Developmental and Geographical Variation in the Chemical Defense of the Walkingstick Insect Anisomorpha buprestoides
- 373 Downloads
Anisomorpha buprestoides, a walkingstick common in the southeastern United States, sprays chemicals that irritate and repel threatening insects, birds, or mammals. The active chemical in this substance was initially identified as a monoterpene dialdehyde. This compound can be present in several stereoisomeric forms, and subsequent studies have revealed that A. buprestoides produces at least three diastereomers: anisomorphal, dolichodial, and peruphasmal. However, no inquiry has been made to date into the geographical or developmental dependence of this variation. We report here that different populations of adult A. buprestoides spray either anisomorphal, or peruphasmal, or a mixture of the two stereoisomers. Additionally, offspring of a peruphasmal-producing population produced a variable mixture of anisomorphal and dolichodial but switched to peruphasmal upon reaching sexual maturity. This appears to be the first report of a developmentally regulated change in walkingstick insect chemical defense. Our results suggest a more complex role of these substances in the overall chemical ecology of walkingstick insects.
KeywordsInsect Anisomorpha buprestoides Phasmatodea Development Chemical ecology Monoterpene Anisomorphal Peruphasmal Dolichodial
We thank Drs. W. Brey (NHMFL), R. Withers (Varian), R. Nast (Varian), and Bruker for the 1-mm HTS NMR probe. J. Rocca (AMRIS) provided help with NMR, and O. Conle (Bolsterlang, Germany) provided advice on walkingsticks. Dr. P. Teal (USDA) provided support and laboratory resources. Dr. Omjoy Ganesh (UF) provided technical help with making ternary diagrams. Drs. P. Sternberg (Caltech) and S. Benner (The Westheimer Institute of Science and Technology) provided helpful comments on the text. Funding was from the Human Frontiers Science Program and the NSF funded National High Magnetic Field Laboratory. The authors declare no competing financial interests.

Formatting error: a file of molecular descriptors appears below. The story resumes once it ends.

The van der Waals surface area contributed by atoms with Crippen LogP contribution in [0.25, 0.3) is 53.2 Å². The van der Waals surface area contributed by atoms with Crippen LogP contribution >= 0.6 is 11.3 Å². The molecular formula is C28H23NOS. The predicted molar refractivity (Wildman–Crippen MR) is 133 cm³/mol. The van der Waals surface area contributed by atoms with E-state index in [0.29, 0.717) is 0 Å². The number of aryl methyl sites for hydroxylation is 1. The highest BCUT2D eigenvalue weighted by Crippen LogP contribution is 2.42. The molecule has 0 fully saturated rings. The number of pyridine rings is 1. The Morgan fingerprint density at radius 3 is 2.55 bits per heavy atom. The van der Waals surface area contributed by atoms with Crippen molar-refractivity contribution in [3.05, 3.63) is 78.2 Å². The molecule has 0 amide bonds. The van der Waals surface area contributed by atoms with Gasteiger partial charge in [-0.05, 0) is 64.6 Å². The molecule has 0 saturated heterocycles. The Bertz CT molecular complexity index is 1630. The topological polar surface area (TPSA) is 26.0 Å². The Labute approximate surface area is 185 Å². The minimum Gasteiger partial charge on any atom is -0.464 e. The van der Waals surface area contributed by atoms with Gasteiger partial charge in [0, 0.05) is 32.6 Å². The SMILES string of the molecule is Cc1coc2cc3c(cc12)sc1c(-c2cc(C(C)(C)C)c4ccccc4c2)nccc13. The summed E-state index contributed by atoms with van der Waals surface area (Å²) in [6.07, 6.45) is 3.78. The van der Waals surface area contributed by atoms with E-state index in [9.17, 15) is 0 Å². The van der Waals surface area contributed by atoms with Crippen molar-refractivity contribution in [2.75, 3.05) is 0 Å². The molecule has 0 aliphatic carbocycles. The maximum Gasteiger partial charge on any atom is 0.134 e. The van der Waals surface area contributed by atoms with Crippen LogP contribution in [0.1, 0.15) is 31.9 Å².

- Cavill, G. W. K., and Whitfield, F. B. 1964. Insect venoms, attractants & repellents .6. Synthesis of dolichodials. Aust. J. Chem. 17:1260–1269.Google Scholar
- Chow, Y. S., and Lin, Y. M. 1986. Actinidine, a defensive secretion of stick insect, megacrania alpheus westwood (orthoptera, phasmatidae). J. Entomol. Sci. 21:97–101.Google Scholar
- Eisner, T. 1965. Defensive spray of a phasmid insect. Sci. 148:966–968.Google Scholar
- Eisner, T., Eisner, M., and Siegler, M. 2005. Secret weapons: defenses of insects, spiders, scorpions, and other many-legged creatures. Belknap Press of Harvard University Press, Cambridge, Massachusetts.Google Scholar
- Meinwald, J., Chadha, M. S., Hurst, J. J., and Eisner, T. 1962. Defense mechanisms of arthropods .9. Anisomorphal, the secretion of a phasmid insect. Tett. Letters. 29–33.Google Scholar
- Schneider, C. O. 1934. Las emanaciones del chinchemayo paradoxomorpha crassa. Rev. Chil. Hist. Nat. 38:44–46.Google Scholar
- Thomas, M. C. 2001. The twostriped walkingstick, Anisomorpha buprestoides (stoll), (phasmatodea: Pseudophasmatidae). Fla. Dept. Agri. & Consumer Svcs. Division of Plant Industry. Entomol. Circ. 408:1–4.Google Scholar
- Tilgner, E. H. 2002. Systematics of phasmida. Ph.D. Dissertation. University of Georgia, Athens, GA.Google Scholar